To do so, I would draft the disclaimer and then highlight it. Then, I’ll click “Insert” at the very top, head down to “Auto Text,” and then click “New.” From there, I can name this piece of text (i.e. “Weekly Report Legal Disclaimer”) and save it. On a PC, these steps are: Insert --> Quick Parts --> AutoText --> Save selection to AutoText gallery --> Name the piece of text.
Once it’s stored in there, I can easily insert it in future documents!
5. Improve your copying and pasting
We all love to copy and paste. But, when you need to do so over and over again, it can be annoying to repeatedly have to go back to the original document and copy snippets one at a time.
Fortunately, there’s a trick that can help you step up your copy and paste game! It’s called Spike, and it does away with that one-at-a-time copying and pasting.
It might sound like something out of an action movie, but Spike is actually fairly simple to use.
Select the text that you would like to move to the Spike (this is where your copied bits and pieces are stored!) and then hit COMMAND + FN + F3 (or CTRL + F3 on PC). You’ll notice that your text disappears—this means it has been moved to the Spike and is being stored there.
Simply want to copy your text to the Spike and still have it remain where it is on that document? Immediately hit COMMAND + Z (or CTRL +Z on PC). That will restore the text, while still keeping a version in the Spike.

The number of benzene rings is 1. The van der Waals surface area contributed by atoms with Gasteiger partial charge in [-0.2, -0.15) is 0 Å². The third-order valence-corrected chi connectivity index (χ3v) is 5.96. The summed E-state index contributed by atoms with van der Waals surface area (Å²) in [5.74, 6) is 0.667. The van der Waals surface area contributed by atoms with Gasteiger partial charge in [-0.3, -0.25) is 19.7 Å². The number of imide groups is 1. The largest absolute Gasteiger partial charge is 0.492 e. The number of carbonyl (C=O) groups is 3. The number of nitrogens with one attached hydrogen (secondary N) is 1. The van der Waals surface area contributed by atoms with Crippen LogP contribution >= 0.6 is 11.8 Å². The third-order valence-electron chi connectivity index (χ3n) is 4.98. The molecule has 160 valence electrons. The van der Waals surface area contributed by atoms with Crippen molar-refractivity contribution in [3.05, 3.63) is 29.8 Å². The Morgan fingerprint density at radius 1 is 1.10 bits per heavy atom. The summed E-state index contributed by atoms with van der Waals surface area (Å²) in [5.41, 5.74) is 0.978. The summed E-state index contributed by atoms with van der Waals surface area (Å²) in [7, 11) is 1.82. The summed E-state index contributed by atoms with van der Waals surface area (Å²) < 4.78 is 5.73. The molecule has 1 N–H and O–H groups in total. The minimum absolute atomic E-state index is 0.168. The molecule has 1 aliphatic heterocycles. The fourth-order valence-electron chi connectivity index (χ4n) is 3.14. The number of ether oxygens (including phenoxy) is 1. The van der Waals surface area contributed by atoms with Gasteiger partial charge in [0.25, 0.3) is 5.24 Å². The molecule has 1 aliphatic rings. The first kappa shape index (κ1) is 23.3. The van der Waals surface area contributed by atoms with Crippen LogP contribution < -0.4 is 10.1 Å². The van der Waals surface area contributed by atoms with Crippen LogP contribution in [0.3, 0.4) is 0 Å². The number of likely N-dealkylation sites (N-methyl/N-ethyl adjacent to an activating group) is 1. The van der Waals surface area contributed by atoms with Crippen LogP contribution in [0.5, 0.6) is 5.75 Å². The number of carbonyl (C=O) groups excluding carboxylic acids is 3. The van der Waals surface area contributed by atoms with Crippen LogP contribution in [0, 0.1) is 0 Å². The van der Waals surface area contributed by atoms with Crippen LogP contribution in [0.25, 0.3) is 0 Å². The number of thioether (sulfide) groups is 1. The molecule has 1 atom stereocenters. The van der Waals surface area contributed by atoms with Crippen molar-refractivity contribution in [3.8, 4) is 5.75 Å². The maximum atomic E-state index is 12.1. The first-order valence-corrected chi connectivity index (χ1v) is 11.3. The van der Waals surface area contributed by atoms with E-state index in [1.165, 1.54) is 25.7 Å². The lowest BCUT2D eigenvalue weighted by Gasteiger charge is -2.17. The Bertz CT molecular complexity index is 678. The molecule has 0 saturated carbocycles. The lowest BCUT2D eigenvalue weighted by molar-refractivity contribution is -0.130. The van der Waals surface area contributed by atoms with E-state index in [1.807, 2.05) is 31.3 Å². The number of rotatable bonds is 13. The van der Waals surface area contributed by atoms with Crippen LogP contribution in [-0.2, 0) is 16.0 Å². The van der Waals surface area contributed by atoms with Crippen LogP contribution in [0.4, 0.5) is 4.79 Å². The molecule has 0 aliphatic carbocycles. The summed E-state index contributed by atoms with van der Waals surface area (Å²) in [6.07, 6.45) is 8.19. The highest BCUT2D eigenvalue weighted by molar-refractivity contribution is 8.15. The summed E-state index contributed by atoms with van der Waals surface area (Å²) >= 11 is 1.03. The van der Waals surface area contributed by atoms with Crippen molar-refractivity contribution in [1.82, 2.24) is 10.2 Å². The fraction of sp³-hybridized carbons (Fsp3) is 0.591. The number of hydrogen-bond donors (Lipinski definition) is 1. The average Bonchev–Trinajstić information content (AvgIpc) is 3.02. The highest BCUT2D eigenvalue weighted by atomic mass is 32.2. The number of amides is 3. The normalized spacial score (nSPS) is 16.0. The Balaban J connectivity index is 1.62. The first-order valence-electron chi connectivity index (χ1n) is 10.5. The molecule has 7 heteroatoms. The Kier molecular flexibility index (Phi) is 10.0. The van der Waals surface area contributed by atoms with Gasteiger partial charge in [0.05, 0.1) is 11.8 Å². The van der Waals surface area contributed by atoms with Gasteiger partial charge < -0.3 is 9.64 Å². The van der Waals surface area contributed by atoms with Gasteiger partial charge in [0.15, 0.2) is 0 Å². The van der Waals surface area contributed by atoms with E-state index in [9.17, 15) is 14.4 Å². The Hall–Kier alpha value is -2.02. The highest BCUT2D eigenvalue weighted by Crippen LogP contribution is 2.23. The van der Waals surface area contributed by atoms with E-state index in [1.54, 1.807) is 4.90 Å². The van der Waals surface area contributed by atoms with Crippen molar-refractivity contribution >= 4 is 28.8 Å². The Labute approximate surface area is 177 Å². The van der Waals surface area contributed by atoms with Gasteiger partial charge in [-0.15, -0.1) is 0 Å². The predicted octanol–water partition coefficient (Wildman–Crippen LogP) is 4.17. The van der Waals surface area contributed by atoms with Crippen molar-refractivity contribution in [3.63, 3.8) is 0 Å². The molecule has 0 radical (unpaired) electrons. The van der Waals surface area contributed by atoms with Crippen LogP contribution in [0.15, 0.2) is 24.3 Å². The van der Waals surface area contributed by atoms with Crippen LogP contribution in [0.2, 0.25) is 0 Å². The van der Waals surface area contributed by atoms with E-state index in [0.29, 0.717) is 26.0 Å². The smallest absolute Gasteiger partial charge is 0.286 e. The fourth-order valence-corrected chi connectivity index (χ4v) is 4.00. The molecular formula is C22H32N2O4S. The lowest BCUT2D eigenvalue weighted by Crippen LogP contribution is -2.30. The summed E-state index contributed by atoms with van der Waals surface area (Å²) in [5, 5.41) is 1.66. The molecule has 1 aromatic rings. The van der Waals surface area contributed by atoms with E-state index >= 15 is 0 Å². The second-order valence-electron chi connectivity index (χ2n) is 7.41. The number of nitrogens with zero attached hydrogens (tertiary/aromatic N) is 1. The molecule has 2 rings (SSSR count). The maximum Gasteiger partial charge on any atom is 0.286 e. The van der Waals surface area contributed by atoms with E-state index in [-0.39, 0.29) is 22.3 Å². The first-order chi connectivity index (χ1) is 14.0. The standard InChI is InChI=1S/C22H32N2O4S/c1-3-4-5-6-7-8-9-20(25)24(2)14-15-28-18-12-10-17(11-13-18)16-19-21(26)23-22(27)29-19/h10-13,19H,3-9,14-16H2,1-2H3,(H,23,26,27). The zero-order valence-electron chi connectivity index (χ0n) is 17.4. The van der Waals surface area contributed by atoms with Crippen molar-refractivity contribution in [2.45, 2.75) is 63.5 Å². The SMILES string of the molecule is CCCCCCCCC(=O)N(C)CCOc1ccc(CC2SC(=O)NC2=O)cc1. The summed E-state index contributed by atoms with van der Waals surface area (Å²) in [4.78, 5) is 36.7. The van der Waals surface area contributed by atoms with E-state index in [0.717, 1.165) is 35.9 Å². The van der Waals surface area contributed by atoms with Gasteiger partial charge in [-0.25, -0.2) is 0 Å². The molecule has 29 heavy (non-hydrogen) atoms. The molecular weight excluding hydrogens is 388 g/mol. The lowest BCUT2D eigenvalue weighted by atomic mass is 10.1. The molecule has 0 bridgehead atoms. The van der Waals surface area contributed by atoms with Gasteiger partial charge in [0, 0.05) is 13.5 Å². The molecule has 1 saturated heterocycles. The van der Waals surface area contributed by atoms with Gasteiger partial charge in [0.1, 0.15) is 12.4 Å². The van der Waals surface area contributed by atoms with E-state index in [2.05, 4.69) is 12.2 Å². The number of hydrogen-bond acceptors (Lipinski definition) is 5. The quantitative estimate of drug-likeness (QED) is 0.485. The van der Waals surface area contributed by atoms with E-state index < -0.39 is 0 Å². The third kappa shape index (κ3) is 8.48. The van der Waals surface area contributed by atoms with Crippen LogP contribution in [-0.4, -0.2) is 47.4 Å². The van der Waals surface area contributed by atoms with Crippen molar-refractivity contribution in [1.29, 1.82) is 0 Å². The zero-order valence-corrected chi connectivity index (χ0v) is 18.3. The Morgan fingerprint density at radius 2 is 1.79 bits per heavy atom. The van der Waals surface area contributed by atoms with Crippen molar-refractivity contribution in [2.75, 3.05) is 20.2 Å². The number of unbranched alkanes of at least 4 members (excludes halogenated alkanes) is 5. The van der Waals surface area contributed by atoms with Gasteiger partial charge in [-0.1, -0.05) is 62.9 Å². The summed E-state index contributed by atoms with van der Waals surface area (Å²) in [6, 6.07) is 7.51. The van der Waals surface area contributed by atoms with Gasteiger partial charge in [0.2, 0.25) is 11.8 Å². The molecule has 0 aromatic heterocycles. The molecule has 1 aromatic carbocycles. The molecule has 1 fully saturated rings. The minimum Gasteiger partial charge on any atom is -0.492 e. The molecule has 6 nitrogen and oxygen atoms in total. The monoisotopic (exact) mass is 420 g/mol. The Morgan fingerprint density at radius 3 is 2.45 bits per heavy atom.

Continue copying what you need using the COMMAND + FN + F3 shortcut.
When you’re ready to paste all of that information? Simply hit COMMAND + SHIFT + FN + F3 (or CTRL + SHIFT + F3 on PC). That empties the Spike and pastes all of that necessary information where you need it.
6. Make use of find and replace
Did you make an error in your document? For example, perhaps you spelled someone’s last name incorrectly—it should’ve been “Smith,” but you have it listed as “Smit.”
Think you need to go through that whole document and fix your error everywhere it appears?
Think again. Word has a “Find and Replace” feature that can help you immediately repair your error—while only manually fixing it once.
Head to the main “Edit” menu of Word. Once there, scroll down to “Find” and then select “Replace”. Within that popup, type the error that you want to find, as well as the correct version it should be replaced with.
Click the “Replace All” button, and that mistake will be corrected within your entire document!
Ready to become a Word whiz?
We know these hacks will be handy for you in your daily life. But, are you itching to learn even more to become the resident Microsoft Word expert of your office?
You’re in luck. Our Microsoft Word course digs into everything you could possibly want to know about how to be even more efficient and effective with Word.
Sign up and prepare to impress everyone—including yourself!